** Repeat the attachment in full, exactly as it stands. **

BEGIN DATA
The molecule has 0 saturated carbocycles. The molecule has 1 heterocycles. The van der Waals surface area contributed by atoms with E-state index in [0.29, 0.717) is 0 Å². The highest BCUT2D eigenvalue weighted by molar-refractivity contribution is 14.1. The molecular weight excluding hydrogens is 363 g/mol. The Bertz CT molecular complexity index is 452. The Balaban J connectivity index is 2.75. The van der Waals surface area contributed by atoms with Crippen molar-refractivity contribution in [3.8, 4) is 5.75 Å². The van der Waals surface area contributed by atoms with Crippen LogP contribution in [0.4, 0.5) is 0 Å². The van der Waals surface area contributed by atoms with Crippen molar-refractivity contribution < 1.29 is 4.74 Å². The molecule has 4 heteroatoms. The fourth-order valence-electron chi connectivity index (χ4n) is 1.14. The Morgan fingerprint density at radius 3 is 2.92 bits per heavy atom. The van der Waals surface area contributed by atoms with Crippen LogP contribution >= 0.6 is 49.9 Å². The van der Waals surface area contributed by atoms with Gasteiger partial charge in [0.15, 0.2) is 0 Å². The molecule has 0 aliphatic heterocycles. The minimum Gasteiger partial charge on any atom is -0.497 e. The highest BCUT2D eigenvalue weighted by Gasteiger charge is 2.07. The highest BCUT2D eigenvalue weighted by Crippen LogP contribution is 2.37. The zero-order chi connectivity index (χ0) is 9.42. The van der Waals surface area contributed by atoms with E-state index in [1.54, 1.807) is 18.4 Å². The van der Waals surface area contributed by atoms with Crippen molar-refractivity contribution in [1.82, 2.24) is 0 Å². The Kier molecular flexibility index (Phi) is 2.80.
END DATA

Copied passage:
The molecule has 0 saturated carbocycles. The molecule has 1 heterocycles. The van der Waals surface area contributed by atoms with E-state index in [0.29, 0.717) is 0 Å². The highest BCUT2D eigenvalue weighted by molar-refractivity contribution is 14.1. The molecular weight excluding hydrogens is 363 g/mol. The Bertz CT molecular complexity index is 452. The Balaban J connectivity index is 2.75. The van der Waals surface area contributed by atoms with Crippen molar-refractivity contribution in [3.8, 4) is 5.75 Å². The van der Waals surface area contributed by atoms with Crippen LogP contribution in [0.4, 0.5) is 0 Å². The van der Waals surface area contributed by atoms with Crippen molar-refractivity contribution < 1.29 is 4.74 Å². The molecule has 4 heteroatoms. The fourth-order valence-electron chi connectivity index (χ4n) is 1.14. The Morgan fingerprint density at radius 3 is 2.92 bits per heavy atom. The van der Waals surface area contributed by atoms with Crippen LogP contribution >= 0.6 is 49.9 Å². The van der Waals surface area contributed by atoms with Gasteiger partial charge in [0.15, 0.2) is 0 Å². The molecule has 0 aliphatic heterocycles. The minimum Gasteiger partial charge on any atom is -0.497 e. The highest BCUT2D eigenvalue weighted by Gasteiger charge is 2.07. The highest BCUT2D eigenvalue weighted by Crippen LogP contribution is 2.37. The zero-order chi connectivity index (χ0) is 9.42. The van der Waals surface area contributed by atoms with E-state index in [1.54, 1.807) is 18.4 Å². The van der Waals surface area contributed by atoms with Crippen molar-refractivity contribution in [1.82, 2.24) is 0 Å². The Kier molecular flexibility index (Phi) is 2.80.